Storm-Petrels - the birds who gave us the name "petrel" from their St. Peter-like ability to, apparently, walk on water - are at the same time the most delightful and the most frustrating of seabirds. That they are delightful I will, I hope, make obvious from my photographs. The frustration comes from the fact that many species are notoriously difficult to identify. Fortunately, that was not a problem on our trip. The two species on offer were very different from each other, removing the frustration and leaving only the delight.
The White-faced Storm-Petrel (Pelagodroma marina) is a widespread species that I have encountered in places as distant from each other as Australia and Peru. It is one of the few storm-petrels that can be described as unmistakeable; no other member of the family has a similar pattern.
At the individual level, though, things are more difficult. Notice the differences in the amount of white on the face, and the extent of the grey breast-band, of the birds in these photographs, in the photos above...
...and on this bird. Are these age or sex differences (though there aren't supposed to be any, except for lover wings and tails on females), individual variations, or are these birds from separate breeding populations (there are at least five subspecies worldwide)? I confess I don't know.
The White-faced Storm Petrel, like some of the other members of its family, has yellow webbing between its toes - the brightest colour on the bird. Does this somehow help them to attract small sea creatures when they "patter" on the surface?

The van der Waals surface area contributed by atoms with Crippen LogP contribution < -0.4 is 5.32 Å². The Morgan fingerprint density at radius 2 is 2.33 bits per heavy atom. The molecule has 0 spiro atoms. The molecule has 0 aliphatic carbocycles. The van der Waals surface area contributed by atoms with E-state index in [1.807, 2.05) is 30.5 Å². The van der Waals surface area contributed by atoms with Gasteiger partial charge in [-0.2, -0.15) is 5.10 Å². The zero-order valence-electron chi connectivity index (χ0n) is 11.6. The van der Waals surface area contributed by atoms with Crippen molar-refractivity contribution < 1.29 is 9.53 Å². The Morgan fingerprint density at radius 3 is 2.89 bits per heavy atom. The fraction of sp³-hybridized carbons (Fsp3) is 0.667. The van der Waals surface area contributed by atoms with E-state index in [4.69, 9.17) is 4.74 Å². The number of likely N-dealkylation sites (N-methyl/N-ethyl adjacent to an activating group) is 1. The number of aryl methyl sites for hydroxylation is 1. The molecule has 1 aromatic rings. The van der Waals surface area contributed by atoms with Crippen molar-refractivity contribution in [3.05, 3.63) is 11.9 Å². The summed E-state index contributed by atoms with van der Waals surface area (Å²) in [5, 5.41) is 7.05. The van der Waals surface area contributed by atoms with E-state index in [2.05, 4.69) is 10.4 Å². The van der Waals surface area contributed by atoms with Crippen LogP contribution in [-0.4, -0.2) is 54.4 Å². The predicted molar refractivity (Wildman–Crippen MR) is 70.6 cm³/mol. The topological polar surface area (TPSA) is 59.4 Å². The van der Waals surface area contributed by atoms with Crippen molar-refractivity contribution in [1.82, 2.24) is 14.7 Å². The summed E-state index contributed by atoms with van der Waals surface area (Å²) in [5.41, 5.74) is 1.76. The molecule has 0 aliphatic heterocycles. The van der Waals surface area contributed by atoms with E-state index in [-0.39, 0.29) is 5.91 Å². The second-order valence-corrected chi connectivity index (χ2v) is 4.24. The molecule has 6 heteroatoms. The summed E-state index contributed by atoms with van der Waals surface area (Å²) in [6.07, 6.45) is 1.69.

The pattering behaviour of storm-petrels is not just a matter of feeding technique. According to a 1979 study by Philip Withers, the drag on their feet provided by the water's surface helps keep them aerodynamically stable as they hover over the water. Withers compares this to the stabilizing effect of a kite string.
The White-faced Storm Petrel has its own peculiar set of feeding movements, bouncing repeatedly from the surface of the water.
The result has been likened to a man on a pogo stick, but I think it looks rather balletic.
Anyway, the object of this action is to catch tiny crustaceans, fishes and other floating plankton. They seemed to like our chum, too.
Our other storm-petrel was perhaps the ultimate Hauraki Gulf specialty - and for a long time, no one even knew it was there. Until then, without a close look, a bird like this one might have been dismissed as Wilson's Storm-Petrel (Oceanites oceanicus), a globally-distributed species that may be the most numerous wild bird in the world. The blackish plumage and white rump-band are a feature of many storm-petrels.
A striped belly, however, is something unique - and so is the bird that bears it.
Before 2003, the New Zealand Storm-Petrel (Oceanites maorianus) was known only from three specimens collected during the nineteenth century. In that year, birders began seeing strange storm-petrels, with boldly-striped underparts unlike those of any other species, on the waters of the gulf. Slowly, the evidence began to grow that these birds were the same as the long-lost birds described over a century earlier. The New Zealand Storm-Petrel was back.
The rediscovered population must be extremely small. Birdlife International's fact sheet on the New Zealand Storm-Petrel suggests that there may be no more than fifty of them. Though they probably breed on islands somewhere in Hauraki Gulf, no one knows exactly which island, or islands, they use.
Nonetheless, the birds are now a frequent sight on pelagic trips in the Gulf during the austral summer. We saw three individuals at least, and they were, of course, the birds of the trip.
Like the White-faced Storm-Petrel, the New Zealand Storm-Petrel is a balletic patterer over the ocean surface.
It is nice to be able to end the account of my Hauraki Gulf pelagic with a gallery of photos of one of the rarest and least-known birds in the world - and yet one that is becoming relatively easy to see, not far from the largest city in New Zealand.
It was a privilege, and a thrill, to be able to see it.